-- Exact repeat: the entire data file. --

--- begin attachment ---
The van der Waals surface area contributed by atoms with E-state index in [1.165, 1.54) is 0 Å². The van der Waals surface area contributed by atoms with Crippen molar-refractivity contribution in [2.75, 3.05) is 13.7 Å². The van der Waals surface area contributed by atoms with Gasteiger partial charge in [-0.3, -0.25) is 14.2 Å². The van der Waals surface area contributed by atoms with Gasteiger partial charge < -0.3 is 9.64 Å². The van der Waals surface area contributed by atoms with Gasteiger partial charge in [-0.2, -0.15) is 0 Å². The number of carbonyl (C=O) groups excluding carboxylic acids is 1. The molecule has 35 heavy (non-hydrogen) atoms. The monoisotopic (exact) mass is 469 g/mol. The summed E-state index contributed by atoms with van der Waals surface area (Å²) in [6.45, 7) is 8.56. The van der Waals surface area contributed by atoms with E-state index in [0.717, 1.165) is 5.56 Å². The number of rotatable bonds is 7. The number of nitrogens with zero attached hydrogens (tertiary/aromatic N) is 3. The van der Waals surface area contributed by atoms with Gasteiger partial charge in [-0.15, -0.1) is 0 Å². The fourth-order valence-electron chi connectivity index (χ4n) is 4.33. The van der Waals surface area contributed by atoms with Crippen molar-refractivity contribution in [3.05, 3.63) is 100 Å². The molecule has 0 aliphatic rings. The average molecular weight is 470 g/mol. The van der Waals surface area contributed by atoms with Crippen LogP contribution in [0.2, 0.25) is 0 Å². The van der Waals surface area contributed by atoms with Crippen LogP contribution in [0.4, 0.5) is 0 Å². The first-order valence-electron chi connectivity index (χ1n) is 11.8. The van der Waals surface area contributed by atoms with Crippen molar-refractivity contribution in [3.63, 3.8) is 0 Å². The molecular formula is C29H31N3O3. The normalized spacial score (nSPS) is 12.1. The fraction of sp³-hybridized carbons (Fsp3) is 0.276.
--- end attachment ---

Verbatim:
The van der Waals surface area contributed by atoms with E-state index in [1.165, 1.54) is 0 Å². The van der Waals surface area contributed by atoms with Crippen molar-refractivity contribution in [2.75, 3.05) is 13.7 Å². The van der Waals surface area contributed by atoms with Gasteiger partial charge in [-0.3, -0.25) is 14.2 Å². The van der Waals surface area contributed by atoms with Gasteiger partial charge < -0.3 is 9.64 Å². The van der Waals surface area contributed by atoms with Gasteiger partial charge in [-0.2, -0.15) is 0 Å². The number of carbonyl (C=O) groups excluding carboxylic acids is 1. The molecule has 35 heavy (non-hydrogen) atoms. The monoisotopic (exact) mass is 469 g/mol. The summed E-state index contributed by atoms with van der Waals surface area (Å²) in [6.45, 7) is 8.56. The van der Waals surface area contributed by atoms with E-state index in [0.717, 1.165) is 5.56 Å². The number of rotatable bonds is 7. The number of nitrogens with zero attached hydrogens (tertiary/aromatic N) is 3. The van der Waals surface area contributed by atoms with Gasteiger partial charge in [-0.15, -0.1) is 0 Å². The fourth-order valence-electron chi connectivity index (χ4n) is 4.33. The van der Waals surface area contributed by atoms with Crippen molar-refractivity contribution in [3.05, 3.63) is 100 Å². The molecule has 0 aliphatic rings. The average molecular weight is 470 g/mol. The van der Waals surface area contributed by atoms with Crippen LogP contribution in [0.2, 0.25) is 0 Å². The van der Waals surface area contributed by atoms with Crippen LogP contribution in [0.4, 0.5) is 0 Å². The first-order valence-electron chi connectivity index (χ1n) is 11.8. The van der Waals surface area contributed by atoms with Crippen molar-refractivity contribution in [3.63, 3.8) is 0 Å². The molecular formula is C29H31N3O3. The normalized spacial score (nSPS) is 12.1. The fraction of sp³-hybridized carbons (Fsp3) is 0.276.